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Philippines’ talent edge slips in index

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By Christine J. S. Castañeda
Senior Researcher

THE PHILIPPINES led lower-middle-income economies in a 2019 talent competitiveness survey, in which the country nevertheless posted a lower score and rank compared to the previous year.

The 2019 edition of the Global Talent Competitiveness Index (GTCI) showed the Philippines with a score of 40.94 out of 100, lower than 44.17 in the 2018 edition. The score puts the Philippines at 58th place among 125 economies in terms of talent competitiveness. This compares with its previous rank of 54th out of 119 economies.

The Philippines was ninth among 15 economies in the “Eastern, Southeastern Asia and Oceania” group and fourth among nine Southeast Asian economies.

Nevertheless, the emerging economy leads the group of 27 lower-middle-income economies and is only among the two that is in the third quartile (those ranked 32nd-63rd), the other being Ukraine (63rd).

“The leading position of the Philippines among lower-middle-income countries reflects improvements in literacy and overall educational standards that are catching with global standards… in view of productivity gains brought about by technological advancements,” said Michael L. Ricafort, economist at the Rizal Commercial Banking Corp. (RCBC).




Mr. Ricafort added that the ranking reflects the Philippines’ leading position as the second biggest process outsourcing destination in the world after India as well as the top site for call center operations that cater to the biggest global companies, especially those in the US.

The report defined talent competitiveness in terms of the “set of policies and practices that enable a country to develop, attract, and empower the human capital that contributes to productivity and prosperity.”

The annual index — published by Adecco Group, INSEAD business school and Tata Communications — measures economies’ ability to enable (e.g., regulatory and business landscapes), attract (i.e., how open an economy is to “outside” talent and the “underprivileged”), grow (how well an economy develops its people, e.g. education) and retain (sustainability e.g., quality of life) skilled workers. These four pillars make up the index’s “input” variables.

The index also takes into account two “output” variables — the economy’s availability of workers with mid-level “Vocational and Technical Skills” and high-level “Global Knowledge Skills” such as those in managerial and professional positions.

“The Philippines has a good pool of Global Knowledge Skills (34th), scoring quite well in both High-Level Skills (37th) and Talent Impact (30th). It is also relatively adept in growing talent (41st), where its strengths in Lifelong Learning (27th) and Access to Growth Opportunities (42nd) offset a sub-standard Formal Education (85th),” said the report, which nevertheless noted that “[m]ore discouragingly, the country’s weak Sustainability (88th) and Lifestyle (91st) subpillars result in a low ability to Retain (92nd) talent.”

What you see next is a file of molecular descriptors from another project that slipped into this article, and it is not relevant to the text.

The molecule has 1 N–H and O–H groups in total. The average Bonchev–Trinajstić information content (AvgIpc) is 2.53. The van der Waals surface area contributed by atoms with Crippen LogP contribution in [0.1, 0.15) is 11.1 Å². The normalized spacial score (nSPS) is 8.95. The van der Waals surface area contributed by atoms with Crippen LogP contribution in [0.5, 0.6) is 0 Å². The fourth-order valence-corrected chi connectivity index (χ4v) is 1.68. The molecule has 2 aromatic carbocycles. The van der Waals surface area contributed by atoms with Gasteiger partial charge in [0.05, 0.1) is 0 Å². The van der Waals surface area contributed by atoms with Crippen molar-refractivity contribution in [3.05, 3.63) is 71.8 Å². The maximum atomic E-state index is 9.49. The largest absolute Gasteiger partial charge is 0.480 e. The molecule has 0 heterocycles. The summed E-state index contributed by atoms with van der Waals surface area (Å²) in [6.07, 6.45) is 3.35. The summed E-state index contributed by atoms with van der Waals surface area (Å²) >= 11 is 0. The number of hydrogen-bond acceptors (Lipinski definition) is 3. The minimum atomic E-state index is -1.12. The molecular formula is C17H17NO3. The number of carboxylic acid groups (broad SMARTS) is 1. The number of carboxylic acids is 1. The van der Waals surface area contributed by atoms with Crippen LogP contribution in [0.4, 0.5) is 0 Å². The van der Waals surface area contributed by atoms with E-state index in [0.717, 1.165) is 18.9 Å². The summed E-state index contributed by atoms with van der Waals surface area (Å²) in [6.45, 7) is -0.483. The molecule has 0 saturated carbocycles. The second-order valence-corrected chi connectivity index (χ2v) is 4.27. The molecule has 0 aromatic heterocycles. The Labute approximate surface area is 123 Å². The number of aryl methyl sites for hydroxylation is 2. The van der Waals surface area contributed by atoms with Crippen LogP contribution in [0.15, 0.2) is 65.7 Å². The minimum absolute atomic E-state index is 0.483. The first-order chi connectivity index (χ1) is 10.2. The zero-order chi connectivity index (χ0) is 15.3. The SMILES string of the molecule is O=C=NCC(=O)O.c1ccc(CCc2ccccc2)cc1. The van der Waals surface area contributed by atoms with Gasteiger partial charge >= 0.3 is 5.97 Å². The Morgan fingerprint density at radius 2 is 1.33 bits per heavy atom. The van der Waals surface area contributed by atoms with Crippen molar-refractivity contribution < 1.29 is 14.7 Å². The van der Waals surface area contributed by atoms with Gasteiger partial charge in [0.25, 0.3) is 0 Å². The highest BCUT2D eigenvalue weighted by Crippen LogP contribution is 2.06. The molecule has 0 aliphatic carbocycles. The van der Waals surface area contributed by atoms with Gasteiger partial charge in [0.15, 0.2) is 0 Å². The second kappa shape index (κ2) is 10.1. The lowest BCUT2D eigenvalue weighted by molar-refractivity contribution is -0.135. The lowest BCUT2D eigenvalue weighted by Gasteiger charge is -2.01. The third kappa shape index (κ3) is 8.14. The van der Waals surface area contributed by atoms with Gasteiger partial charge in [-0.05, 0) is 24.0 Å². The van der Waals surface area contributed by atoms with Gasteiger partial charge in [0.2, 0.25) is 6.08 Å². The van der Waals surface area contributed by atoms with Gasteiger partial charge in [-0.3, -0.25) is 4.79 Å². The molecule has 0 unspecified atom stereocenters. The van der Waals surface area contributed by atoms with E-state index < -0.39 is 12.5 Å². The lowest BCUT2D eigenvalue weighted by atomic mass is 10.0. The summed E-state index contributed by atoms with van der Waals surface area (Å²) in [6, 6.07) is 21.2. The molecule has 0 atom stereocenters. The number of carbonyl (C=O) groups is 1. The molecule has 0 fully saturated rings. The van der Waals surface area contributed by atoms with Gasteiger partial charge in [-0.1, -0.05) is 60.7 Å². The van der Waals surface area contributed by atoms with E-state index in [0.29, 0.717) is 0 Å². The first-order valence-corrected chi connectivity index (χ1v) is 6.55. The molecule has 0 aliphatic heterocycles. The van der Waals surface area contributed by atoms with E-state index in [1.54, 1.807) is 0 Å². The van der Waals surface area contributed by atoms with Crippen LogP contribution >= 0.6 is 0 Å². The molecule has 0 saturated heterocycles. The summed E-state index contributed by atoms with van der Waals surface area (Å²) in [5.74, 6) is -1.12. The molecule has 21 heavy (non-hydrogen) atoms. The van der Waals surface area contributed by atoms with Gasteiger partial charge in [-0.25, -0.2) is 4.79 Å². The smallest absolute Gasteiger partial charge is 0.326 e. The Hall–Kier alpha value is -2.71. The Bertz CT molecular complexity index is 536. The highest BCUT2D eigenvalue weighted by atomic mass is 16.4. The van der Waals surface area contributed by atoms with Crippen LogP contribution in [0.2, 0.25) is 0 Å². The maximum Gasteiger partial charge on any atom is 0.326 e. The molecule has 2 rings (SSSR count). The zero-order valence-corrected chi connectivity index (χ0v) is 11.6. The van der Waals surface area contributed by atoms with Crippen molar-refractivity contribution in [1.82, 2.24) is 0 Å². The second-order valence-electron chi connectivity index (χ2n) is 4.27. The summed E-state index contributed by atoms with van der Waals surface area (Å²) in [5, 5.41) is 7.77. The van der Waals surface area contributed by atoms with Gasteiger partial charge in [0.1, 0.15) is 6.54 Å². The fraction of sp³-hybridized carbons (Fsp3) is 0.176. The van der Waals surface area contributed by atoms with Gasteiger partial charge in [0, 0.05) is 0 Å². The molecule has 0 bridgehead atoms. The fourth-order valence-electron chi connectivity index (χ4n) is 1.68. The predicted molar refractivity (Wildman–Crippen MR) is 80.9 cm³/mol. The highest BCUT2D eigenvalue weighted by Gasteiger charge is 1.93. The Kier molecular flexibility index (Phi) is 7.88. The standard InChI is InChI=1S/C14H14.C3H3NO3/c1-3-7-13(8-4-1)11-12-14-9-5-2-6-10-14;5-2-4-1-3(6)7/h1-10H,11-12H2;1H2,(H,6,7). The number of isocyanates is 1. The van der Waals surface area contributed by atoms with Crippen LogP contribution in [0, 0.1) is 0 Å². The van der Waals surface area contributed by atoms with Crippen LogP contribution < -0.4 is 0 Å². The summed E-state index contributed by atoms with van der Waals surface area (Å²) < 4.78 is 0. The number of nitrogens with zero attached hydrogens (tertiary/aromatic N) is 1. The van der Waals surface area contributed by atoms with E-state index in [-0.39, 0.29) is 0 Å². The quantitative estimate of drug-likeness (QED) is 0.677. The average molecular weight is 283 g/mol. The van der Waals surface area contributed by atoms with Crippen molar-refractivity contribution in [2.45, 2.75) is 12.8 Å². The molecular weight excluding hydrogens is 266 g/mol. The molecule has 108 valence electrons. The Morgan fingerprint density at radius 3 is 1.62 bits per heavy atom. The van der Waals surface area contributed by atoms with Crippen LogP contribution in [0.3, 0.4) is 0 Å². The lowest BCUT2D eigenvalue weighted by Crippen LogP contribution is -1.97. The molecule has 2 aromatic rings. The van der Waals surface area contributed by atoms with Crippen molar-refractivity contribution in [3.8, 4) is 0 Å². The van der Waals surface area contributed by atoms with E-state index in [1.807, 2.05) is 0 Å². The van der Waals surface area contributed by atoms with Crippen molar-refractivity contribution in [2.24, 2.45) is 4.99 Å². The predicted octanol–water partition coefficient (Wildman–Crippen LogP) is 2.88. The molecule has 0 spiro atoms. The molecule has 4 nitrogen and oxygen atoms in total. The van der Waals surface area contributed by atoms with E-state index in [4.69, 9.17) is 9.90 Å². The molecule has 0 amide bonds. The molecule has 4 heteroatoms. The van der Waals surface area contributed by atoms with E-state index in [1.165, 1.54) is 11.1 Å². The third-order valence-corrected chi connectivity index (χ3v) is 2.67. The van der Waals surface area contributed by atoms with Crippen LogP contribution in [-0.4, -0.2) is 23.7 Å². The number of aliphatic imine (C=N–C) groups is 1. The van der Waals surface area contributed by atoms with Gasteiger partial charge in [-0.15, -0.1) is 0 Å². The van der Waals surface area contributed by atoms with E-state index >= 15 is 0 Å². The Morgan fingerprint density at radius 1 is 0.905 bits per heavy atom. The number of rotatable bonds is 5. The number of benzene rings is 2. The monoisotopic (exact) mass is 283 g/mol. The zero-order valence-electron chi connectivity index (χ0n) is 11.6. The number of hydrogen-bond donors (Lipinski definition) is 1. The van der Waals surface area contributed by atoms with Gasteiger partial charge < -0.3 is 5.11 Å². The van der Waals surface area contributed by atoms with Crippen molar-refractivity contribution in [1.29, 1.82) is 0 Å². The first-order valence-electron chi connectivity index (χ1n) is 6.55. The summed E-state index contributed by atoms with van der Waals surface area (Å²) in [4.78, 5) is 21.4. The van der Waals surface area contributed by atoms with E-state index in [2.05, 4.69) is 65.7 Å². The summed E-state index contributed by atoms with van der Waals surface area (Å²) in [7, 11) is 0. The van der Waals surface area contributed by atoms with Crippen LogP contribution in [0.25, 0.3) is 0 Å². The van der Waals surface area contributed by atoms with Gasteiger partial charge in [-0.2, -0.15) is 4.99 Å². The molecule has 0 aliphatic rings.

Meanwhile, the Philippines placed in the middle for the other categories such as those in the enable (64th), attract (62nd), and vocational and technical skills (73rd) pillars.

“The slight decline of the Philippines’ ranking in the GTCI Index may partly have to do with some local talent being exported to more developed countries due to higher pay and better employment opportunities,” RCBC’s Mr. Ricafort said.

“Some highly-skilled workforce are being attracted as immigrants in some developed countries, some of which have aging populations and facing some shortage of workers. This reflects the fact that the Philippines is the third biggest country in terms of inward remittances from overseas workers after India and China,” Mr. Ricafort said, noting that the Philippines already overtook Mexico and Nigeria in remittances.

Switzerland occupied the top spot in the 2019 ranking, followed by Singapore, the US, Norway and Denmark rounding the top five.

Finland, Sweden, the Netherlands, United Kingdom and Luxembourg took the sixth to 10th spots, respectively.

Meanwhile, the Global Cities Talent Competitiveness Index had Manila at 98th place out of 114 cities with a score of 26.4.

Compared to other Southeast Asian cities, it fell behind Singapore (17th), Bangkok (65th) and Kuala Lumpur (76th).

On the other hand, the Philippine capital city placed ahead of Jakarta (100th) and Hanoi (110th).

The top 10 cities in the index were Washington DC, Copenhagen, Oslo, Vienna, Zurich, Boston, Helsinki, New York, Paris and Seoul.

In a press release, Adecco Group said the index was designed to provide decision-makers in business and government with tools “to drive talent competitiveness.”

“It suggests that in today’s knowledge economy, nurturing entrepreneurship is not only key to economic growth but also attracting and retaining talent,” it said.

How competitive is the Philippines in acquiring, growing and retaining talent?